Fiction, Historical Fiction

#MithilaReviewsBooks – The Architecture of Loss by Zainab Priya Dala

This is the first book I have read about South Africa’s anti-apartheid movement. And I will wholly recommend “The Architecture of Loss” by Zainab Priya Dala to readers who wish to read a heartwrenching account of how this freedom struggle affected the physical and emotional lives of the Comrades, their families, their lovers and their children.

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The author, Zainab Priya Dala, narrates the story of a fictional character Sylverani (Sylvie) Pillay, an Indian doctor and a fierce activist in the anti-apartheid movement and her fractured relationship with her only daughter, Afroze (Rosie) Bhana. This story, though fictional, is rooted in fact. (I would strongly recommend reading the Author’s Note at the end of the book, for the full impact of the book to set in. )

The story begins at the end: Afroze has received news that her mother is inching closing to Death’s door. In spite of her bitter and non-existent relationship with her ‘biological’ mother, she travels down to her mother’s home at Brighton. Rosie’s fancy life as an architect at Cape Town in the day is a cover for the antidepressant-popping, drug and alcohol consuming wreck she turns into in the night. Deep down, the incident of her biological mother abandoning her at the tender age of six keeps reverberating in her mind. Her ‘adoptive’ mother, Moomi, has been a pillar of support throughout the dark times, despite Afroze’s biological dad, Ismail (Moomi’s husband and Sylvie’s ex-lover) being as supportive as a broken bench.

Years have passed, and the years have unveiled different facets of the personalities of the people in the story. Sylvie is desperately ill, has a septuagenarian “boyfriend”, Sathie, treats Halaima (her caretaker) and her daughter Bibi as family, more than she ever could treat her own blood and flesh as a daughter. Afroze is stronger, yet weaker. She’s unforgiving, yet willing to give people a second chance.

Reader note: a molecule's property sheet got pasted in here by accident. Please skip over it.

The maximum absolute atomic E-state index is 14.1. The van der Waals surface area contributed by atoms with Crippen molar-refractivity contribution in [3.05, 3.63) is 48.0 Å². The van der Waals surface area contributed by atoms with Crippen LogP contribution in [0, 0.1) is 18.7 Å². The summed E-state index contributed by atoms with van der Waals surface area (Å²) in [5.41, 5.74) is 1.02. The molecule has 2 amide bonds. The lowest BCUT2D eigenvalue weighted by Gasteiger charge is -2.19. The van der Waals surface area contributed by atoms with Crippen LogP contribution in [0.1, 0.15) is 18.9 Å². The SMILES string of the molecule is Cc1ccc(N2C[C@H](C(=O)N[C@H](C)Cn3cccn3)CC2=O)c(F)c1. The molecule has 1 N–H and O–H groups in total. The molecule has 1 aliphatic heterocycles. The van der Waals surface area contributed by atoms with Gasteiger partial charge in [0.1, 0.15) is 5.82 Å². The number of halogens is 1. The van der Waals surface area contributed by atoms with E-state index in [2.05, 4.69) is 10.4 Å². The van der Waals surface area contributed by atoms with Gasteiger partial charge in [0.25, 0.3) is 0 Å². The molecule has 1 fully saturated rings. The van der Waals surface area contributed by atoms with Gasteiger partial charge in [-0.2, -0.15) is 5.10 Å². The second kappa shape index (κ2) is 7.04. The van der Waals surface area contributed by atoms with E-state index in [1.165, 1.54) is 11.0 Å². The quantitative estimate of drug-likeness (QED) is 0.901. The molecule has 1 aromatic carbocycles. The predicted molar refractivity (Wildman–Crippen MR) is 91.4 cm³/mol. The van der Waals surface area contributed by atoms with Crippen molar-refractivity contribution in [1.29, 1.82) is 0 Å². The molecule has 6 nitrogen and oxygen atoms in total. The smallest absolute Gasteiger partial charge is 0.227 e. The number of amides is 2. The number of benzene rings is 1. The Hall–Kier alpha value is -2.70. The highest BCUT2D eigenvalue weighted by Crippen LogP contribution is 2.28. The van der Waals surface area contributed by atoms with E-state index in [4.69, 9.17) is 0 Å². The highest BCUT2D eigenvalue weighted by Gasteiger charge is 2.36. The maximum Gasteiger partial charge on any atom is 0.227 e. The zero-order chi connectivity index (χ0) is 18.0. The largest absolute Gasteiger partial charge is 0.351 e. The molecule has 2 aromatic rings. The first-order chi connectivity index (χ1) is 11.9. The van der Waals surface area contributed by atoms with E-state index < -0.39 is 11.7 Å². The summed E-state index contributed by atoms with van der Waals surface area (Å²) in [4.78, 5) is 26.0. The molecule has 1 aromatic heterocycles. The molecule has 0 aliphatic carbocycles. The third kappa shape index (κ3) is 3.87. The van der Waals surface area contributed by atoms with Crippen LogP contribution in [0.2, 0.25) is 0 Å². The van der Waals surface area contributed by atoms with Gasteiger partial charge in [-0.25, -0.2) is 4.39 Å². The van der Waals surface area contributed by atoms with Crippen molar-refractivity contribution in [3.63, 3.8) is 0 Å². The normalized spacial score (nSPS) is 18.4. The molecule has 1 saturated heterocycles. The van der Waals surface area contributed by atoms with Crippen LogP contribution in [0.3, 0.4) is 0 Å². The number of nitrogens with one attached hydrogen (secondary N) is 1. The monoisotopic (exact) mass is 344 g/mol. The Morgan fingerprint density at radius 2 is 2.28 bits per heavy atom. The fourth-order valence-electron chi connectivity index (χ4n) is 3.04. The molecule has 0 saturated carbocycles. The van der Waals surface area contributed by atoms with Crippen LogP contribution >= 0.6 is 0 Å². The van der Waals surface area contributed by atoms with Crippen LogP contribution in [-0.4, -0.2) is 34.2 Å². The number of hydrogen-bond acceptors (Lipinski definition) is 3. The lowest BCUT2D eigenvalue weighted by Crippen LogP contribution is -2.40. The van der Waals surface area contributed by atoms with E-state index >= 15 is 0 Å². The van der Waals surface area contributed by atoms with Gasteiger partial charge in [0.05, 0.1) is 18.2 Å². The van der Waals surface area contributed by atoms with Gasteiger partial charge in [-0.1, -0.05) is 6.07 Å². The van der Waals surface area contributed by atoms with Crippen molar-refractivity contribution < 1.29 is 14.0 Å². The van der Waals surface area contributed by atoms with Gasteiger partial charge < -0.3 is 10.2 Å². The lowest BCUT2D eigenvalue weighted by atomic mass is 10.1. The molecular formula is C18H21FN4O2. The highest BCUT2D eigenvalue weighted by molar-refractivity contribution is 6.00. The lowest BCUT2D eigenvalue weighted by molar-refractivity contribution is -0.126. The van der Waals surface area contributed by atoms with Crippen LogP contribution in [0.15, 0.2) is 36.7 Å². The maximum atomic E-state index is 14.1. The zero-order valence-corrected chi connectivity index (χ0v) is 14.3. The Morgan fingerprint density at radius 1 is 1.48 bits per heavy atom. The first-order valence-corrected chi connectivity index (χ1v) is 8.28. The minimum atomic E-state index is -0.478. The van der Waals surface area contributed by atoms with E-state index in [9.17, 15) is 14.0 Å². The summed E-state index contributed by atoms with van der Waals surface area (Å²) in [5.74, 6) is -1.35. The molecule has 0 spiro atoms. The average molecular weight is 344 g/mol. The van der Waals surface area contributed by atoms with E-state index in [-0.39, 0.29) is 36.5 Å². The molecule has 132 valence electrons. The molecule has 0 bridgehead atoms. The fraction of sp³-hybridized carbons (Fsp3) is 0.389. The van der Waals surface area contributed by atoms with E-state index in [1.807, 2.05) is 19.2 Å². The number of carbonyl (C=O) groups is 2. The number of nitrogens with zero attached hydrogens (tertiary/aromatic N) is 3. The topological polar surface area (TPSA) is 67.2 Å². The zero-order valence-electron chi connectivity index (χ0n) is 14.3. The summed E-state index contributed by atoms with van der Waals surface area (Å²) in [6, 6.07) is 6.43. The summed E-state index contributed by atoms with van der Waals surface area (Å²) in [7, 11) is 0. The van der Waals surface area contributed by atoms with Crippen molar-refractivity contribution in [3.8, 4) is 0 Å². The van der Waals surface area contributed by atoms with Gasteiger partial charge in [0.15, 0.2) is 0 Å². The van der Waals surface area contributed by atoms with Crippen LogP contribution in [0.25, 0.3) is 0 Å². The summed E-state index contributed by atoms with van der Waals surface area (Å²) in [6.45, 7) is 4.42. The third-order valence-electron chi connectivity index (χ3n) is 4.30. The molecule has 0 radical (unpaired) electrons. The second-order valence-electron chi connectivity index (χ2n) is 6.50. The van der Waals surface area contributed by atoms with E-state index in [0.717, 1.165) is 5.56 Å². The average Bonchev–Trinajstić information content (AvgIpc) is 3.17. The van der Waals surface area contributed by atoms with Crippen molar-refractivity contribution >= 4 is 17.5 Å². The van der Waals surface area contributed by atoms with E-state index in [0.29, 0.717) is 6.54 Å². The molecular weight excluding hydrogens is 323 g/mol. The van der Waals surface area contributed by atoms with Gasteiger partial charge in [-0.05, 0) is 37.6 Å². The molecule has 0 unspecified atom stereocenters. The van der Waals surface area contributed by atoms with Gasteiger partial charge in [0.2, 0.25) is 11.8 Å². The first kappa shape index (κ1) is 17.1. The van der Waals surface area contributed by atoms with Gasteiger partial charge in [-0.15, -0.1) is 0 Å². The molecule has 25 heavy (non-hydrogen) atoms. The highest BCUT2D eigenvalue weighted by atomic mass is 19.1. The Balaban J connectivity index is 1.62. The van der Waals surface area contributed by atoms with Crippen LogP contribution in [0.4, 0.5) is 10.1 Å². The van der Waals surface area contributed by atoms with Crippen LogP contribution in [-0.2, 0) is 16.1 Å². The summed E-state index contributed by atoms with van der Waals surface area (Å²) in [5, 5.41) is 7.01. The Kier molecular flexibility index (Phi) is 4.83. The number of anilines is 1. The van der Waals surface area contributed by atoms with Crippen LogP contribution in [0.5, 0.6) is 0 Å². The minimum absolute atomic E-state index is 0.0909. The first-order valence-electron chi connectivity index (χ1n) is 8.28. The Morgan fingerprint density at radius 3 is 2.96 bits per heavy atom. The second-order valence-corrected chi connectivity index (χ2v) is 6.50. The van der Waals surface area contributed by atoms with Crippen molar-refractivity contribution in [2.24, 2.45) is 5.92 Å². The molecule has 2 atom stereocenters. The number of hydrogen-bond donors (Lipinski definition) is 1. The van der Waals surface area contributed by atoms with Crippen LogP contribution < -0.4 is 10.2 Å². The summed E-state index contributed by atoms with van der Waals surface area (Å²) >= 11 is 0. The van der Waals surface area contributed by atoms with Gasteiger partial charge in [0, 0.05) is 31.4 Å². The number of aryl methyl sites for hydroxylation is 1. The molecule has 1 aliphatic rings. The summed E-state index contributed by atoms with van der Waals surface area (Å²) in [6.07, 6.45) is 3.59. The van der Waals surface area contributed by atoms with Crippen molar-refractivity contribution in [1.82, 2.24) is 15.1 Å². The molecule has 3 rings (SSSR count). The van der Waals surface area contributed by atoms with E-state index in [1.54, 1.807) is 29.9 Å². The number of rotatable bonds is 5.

So does the reconciliation between mother and daughter happen? How does an intensely long period of emotional silence get filled with a immense longing to share previously untold stories about the past?

You’ll have to pick up your copy of “The Architecture of Loss” to find out.

What I liked about this book is the brilliance of the imagery in the words. I could visualise myself sitting with Sylvie, Halaima, Bibi, Sathie and Afroze for breakfast. I felt my ears explode as the parcel bomb went off at the beachfront. I heard the unsaid accusations made by a daughter to her mother. In short, I was totally absorbed into the narrative.

I also liked the way the story was presented. It begins with the end, then takes the reader back to the start of Afroze’s life, but still leaves an important part of the story missing. The reader is then catapulted into the times of the Black Consciousness Movement, where Sylvie was as vociferous as she could never have been with her daughter. The author then ties up the story together, and the reader understands the “how” and “why” of the complexity of a family relationship. And then of course, the crucial question: does the reconciliation the reader has been rooting for actually happen?

Another aspect about the book that I liked is the author’s effort to maintain the authenticity of the dialect of the Cape Malay people, and yet she enables the reader to understand exactly what the characters intend to say. I would earnestly request you the reader, to read these dialogues slowly and with a genuine appreciation for a different culture. Also, the brilliant description of the Kavady festival is a heady immersion into the lives of Tamil people in South Africa.

There are quite a few passages from the book that I copied down into my book diary, because they were just so insanely awesome and perfect in expressing emotions that I have experienced. Full marks for quotability!

If there’s one thing I didn’t like about the book, was the shift in POV in some instances. In hindsight, I think the shift was necessary. But while reading the book, it felt a bit disconcerting. But maybe that’s just me.

I give this book a 4/5 star rating and recommend it to readers who wish to start exploring more about South Africa’s anti-apartheid movement and readers who wish to read an emotional story about a maternal bond that never really fades across the ages.


Thank you Speaking Tiger for sending me a review copy of “The Architecture of Loss” by Zainab Priya Dala 🙂


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